The government should have intervened at the right time with the right policy instruments to discourage the trend. According to an earlier report, faced with the high cost of inputs, around 300 units of readymade and knitwear industry have been shut down in Karachi alone. Also, because the government has not been able so far to either get a free trade arrangement with the US or GSP concessions from Europe, Pakistan's low value-added products are finding it almost impossible to compete with the least developed countries' exports enjoying attractive duty concessions in these markets. Above all, the manufacturing sector itself has continued to stagnate after having exhausted all the available capacities in the last couple of years. Without an expanded state-of-the art-manufacturing sector, one cannot produce higher value-added products or even large quantities to benefit from the economies of scale. Even foreign direct investment (FDI), which in recent years has increased significantly, has avoided the manufacturing sector. It has gone into sectors like telecom, real estate, physical infrastructure, oil and gas and financial sectors, none of which are export-oriented. The textile tycoons, instead of reinvesting their profits to set up facilities to improve the quality of their value-added products, have gone into speculative business looking for quick bucks.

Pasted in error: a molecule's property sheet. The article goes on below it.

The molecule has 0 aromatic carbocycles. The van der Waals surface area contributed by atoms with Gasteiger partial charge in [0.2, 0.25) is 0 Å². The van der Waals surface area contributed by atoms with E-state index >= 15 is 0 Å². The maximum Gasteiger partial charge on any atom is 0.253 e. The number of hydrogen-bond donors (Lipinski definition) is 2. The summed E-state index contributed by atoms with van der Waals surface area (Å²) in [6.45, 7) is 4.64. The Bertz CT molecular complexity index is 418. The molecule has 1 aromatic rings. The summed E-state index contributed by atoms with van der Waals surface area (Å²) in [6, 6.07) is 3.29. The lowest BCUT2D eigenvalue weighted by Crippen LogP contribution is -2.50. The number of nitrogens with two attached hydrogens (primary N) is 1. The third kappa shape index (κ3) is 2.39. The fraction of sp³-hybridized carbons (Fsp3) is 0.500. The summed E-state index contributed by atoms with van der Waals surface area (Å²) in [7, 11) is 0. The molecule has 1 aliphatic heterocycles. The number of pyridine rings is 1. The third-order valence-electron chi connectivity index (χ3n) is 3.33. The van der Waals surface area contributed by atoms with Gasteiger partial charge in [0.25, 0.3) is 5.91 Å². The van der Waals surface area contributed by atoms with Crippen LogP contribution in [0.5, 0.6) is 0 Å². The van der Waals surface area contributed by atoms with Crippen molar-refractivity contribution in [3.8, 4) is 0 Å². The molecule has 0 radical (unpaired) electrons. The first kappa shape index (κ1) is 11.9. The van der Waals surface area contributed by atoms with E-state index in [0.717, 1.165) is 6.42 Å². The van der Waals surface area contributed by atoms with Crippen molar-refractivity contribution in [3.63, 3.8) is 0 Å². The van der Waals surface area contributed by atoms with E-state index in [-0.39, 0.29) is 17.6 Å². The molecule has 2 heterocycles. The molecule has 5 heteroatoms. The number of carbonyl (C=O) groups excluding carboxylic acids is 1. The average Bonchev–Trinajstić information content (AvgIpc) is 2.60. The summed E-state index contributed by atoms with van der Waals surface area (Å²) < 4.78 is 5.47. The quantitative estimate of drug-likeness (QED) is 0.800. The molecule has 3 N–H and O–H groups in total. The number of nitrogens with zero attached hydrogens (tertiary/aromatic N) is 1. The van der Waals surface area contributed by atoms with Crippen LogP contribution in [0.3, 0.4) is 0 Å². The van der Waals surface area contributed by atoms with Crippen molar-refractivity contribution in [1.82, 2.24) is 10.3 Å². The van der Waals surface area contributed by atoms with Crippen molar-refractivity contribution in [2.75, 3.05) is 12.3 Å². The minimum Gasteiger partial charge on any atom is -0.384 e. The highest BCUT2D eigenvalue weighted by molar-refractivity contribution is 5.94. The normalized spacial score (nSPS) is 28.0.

The textile industry is facing an acute crisis and exports have fallen alarmingly. The textile industrialists are upset after making heavy investments. It is an alarming prospect. Urgent rescue measures for the textile industry are imperative so that the textile industry can compete with its rivals from India, China and Bangladesh. The fiscal and financial incentives announced earlier are not enough. Far more is needed on an urgent basis. The government has big plans of the international Textile Asia 2007 exhibition and of introducing Textile City as an industrial zone dedicated to the textile processing and related industry. The government should also look on an urgent basis the basic problems that our textile sector is facing at the moment and how to resolve them before the textile sector will also become completely stagnant in terms of its productivity and its value-added concentration.